How long do ferrets live?
More than two thousand years ago, the polecat (Mustela putorius), a small carnivorous mammal belonging to the Mustelidae family, would give life to a particular version of itself: the ferret (M. p. Furo).
The latter, unlike its wild counterpart (polecat), possessed a more docile and human-friendly character. Today, the ferret is, along with cats and dogs, one of the most popular pets in the world.
The energy and vitality of the ferret is incredible indeed, if it weren't for the fact that they require long rest sessions on a daily basis (up to 18 hours a day), their enormous stamina and insatiable curiosity could prove detrimental to their breeder.
Naturally, these capabilities also make it an excellent hunter, so you should be extremely careful if birds or small rodents live in your home.
Despite the aforementioned, the ferret remains a charming animal, brimming with vitality and desire to share fun moments with its human family.
So don't worry. It is not impossible to raise a ferret, simply, they demand a little more of your attention, pampering and care as a breeder than other domestic animals.
- Ferret lifespan
- Where do ferrets live?
- What do ferrets eat?
- Interesting facts about ferrets
Given the curious, restless and vigorous nature of ferrets, trying to predict the life expectancy of these mustelids can be complex. There are many factors that can affect the life expectancy of the ferret, such as genetics, eating habits and the hostility of the environment in which it grows.
How long does a ferret live in captivity?
While it is not possible to say with absolute certainty how many years of life a ferret will live, it is possible to set, on average, an upper and lower limit for the life expectancy of these lovely mustelids.
Typically, the longevity of a ferret ranges between 6 and 10 years, although, unfortunately, many of these mammals die before reaching their sixth year of life.
How long does a ferret (polecat) live in the wild?
Are there ferrets in the wild ...? If they exist. Although ferrets are considered companion animals and their introduction to new ecosystems is regulated in countries such as Argentina, Chile, Colombia and Mexico (just to name a few of these), the proliferation of these species in the wild has manifested itself previously.
In New Zealand, for example, ferrets, which had been introduced to New Zealand fauna in 1879 with the aim of controlling the rapid growth of the bighorn rabbit population, began to cause great damage to native birds. In fact, its behavior in the wild is not very different from that of a European polecat.
Likewise, in the wild, the ferret has a life expectancy similar to that of the polecat, reaching between 6 and 8 years of life approximately.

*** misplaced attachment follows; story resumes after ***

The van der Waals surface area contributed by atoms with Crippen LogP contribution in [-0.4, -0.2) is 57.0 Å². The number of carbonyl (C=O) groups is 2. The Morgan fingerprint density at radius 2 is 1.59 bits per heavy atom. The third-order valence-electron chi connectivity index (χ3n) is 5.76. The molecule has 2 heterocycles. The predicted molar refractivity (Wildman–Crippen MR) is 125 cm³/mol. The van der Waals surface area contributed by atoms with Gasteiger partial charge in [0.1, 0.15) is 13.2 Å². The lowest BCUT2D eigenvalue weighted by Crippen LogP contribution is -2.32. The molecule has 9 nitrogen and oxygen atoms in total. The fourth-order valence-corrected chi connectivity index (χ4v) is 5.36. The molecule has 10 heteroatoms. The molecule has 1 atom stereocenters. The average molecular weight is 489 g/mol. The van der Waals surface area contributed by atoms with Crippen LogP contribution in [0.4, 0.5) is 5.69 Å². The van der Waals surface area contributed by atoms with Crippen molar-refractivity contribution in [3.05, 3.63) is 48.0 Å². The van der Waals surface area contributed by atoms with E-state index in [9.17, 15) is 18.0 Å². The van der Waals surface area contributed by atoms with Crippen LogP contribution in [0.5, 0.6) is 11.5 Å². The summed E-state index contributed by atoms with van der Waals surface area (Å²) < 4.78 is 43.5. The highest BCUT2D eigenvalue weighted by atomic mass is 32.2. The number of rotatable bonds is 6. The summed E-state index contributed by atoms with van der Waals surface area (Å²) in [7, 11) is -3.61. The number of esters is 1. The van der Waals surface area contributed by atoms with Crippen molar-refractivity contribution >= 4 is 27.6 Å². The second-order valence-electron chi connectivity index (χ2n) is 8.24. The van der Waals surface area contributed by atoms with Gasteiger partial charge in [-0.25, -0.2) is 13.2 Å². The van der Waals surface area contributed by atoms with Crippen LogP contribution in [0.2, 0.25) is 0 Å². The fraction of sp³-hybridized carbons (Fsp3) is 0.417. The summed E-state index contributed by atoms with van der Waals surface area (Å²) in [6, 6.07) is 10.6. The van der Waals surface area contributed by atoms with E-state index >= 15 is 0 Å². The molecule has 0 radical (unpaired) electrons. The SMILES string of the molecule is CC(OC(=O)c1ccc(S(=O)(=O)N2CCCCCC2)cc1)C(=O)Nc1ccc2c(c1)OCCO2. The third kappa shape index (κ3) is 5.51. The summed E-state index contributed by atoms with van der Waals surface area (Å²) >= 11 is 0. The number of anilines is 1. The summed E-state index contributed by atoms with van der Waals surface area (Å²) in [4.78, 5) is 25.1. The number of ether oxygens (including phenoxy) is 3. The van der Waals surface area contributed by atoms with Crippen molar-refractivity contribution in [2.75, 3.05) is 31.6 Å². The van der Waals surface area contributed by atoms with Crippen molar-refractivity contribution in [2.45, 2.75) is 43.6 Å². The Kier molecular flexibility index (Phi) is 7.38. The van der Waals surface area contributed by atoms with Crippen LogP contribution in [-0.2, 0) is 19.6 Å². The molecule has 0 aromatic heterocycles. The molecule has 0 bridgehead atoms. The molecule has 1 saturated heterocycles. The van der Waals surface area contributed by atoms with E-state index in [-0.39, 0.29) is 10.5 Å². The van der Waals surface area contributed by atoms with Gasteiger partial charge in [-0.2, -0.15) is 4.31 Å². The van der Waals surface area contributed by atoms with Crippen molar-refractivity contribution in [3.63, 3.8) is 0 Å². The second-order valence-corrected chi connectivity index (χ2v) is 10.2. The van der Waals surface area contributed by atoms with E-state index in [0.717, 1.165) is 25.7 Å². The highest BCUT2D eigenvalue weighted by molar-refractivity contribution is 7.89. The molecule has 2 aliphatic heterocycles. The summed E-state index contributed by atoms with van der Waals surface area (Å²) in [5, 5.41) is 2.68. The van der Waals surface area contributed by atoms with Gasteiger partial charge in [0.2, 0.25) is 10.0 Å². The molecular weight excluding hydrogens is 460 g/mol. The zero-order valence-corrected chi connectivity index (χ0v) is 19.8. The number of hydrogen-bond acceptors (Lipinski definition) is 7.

Where do ferrets live?
Like cats, ferrets have an incredible ability to hunt, which means that, despite being considered companion animals, their upbringing should not be neglected at any time, since these mustelids could cause great damage to fauna of urban ecosystems.
For this reason, the reproduction, breeding and trade of ferrets is regulated by most of the governments where they live.
However, in a strictly taxonomic sense, a ferret is a subspecies of the European polecat that is considered entirely domestic, since, as mentioned above, its introduction into different ecosystems could cause imbalance.
On the other hand, the wild version of the ferret, the polecat, does have a great natural distribution. The latter can be found in almost all Western European countries and in some Eastern European countries.
What do ferrets eat?
In general terms, ferrets can be considered omnivorous animals, since they can feed on meat, insects, seeds, berries and even eggs. Despite this, ferrets have a greater predilection for carnivorous diets, some of their favorite prey being the following:
- Birds (chickens, pigeons, etc.).
Interesting facts about ferrets
What is the etymological origin of its name?
The term ferret comes from the Latin furonem, which means thief, a fairly accurate adjective for this elusive and mischievous mustelid who enjoys stealing and hiding anything that is within reach of him.
Ferrets are very sleepy
If a competition were held to see which animal is the sleepiest of all, without a doubt, mice, armadillos, opossums and ferrets would be among the top positions.
As incredible as it may seem, the ferret sleeps 18 hours a day. These charming mustelids are usually most active at dawn and dusk, although, don't worry, if it has a good relationship with you (its breeder), it will most likely adapt his schedule to yours.
Its vision is not very good
Despite being excellent hunters, ferrets have rather poor vision. In fact, it is dangerous for these mustelids to inhabit in very tall apartments or houses, since their ability to calculate vertical distances is very limited.
Its smell may not be pleasant to you
If you decide to adopt a small ferret, you may not like its smell at all. However, it is important to understand the fact that its odor, secreted through its skin in the form of sebum, fulfills a specific biological function that is extremely important for its well-being.
For this reason, under no circumstances should you remove their scent glands, as this procedure could be harmful to your little pet.